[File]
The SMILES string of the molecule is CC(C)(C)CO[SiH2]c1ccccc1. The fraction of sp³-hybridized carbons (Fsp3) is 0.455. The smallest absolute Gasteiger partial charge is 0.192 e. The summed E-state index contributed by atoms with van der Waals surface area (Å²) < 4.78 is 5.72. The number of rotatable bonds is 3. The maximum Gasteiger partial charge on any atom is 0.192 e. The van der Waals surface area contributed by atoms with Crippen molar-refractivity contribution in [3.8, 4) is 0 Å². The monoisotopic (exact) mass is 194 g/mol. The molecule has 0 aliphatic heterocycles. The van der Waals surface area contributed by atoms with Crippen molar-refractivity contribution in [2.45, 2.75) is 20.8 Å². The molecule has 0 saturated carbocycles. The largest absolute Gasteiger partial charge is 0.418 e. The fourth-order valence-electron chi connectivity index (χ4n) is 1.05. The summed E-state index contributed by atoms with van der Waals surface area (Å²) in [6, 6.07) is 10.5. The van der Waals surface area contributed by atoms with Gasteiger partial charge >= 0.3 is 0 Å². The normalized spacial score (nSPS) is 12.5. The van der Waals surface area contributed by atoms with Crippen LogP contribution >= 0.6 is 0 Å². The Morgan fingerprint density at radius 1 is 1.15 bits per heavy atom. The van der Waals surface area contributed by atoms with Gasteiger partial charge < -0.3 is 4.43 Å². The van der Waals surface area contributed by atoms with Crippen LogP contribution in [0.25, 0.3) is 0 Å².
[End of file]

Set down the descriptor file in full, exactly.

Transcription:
The SMILES string of the molecule is CC(C)(C)CO[SiH2]c1ccccc1. The fraction of sp³-hybridized carbons (Fsp3) is 0.455. The smallest absolute Gasteiger partial charge is 0.192 e. The summed E-state index contributed by atoms with van der Waals surface area (Å²) < 4.78 is 5.72. The number of rotatable bonds is 3. The maximum Gasteiger partial charge on any atom is 0.192 e. The van der Waals surface area contributed by atoms with Crippen molar-refractivity contribution in [3.8, 4) is 0 Å². The monoisotopic (exact) mass is 194 g/mol. The molecule has 0 aliphatic heterocycles. The van der Waals surface area contributed by atoms with Crippen molar-refractivity contribution in [2.45, 2.75) is 20.8 Å². The molecule has 0 saturated carbocycles. The largest absolute Gasteiger partial charge is 0.418 e. The fourth-order valence-electron chi connectivity index (χ4n) is 1.05. The summed E-state index contributed by atoms with van der Waals surface area (Å²) in [6, 6.07) is 10.5. The van der Waals surface area contributed by atoms with Gasteiger partial charge >= 0.3 is 0 Å². The normalized spacial score (nSPS) is 12.5. The van der Waals surface area contributed by atoms with Crippen LogP contribution >= 0.6 is 0 Å². The Morgan fingerprint density at radius 1 is 1.15 bits per heavy atom. The van der Waals surface area contributed by atoms with Gasteiger partial charge < -0.3 is 4.43 Å². The van der Waals surface area contributed by atoms with Crippen LogP contribution in [0.25, 0.3) is 0 Å².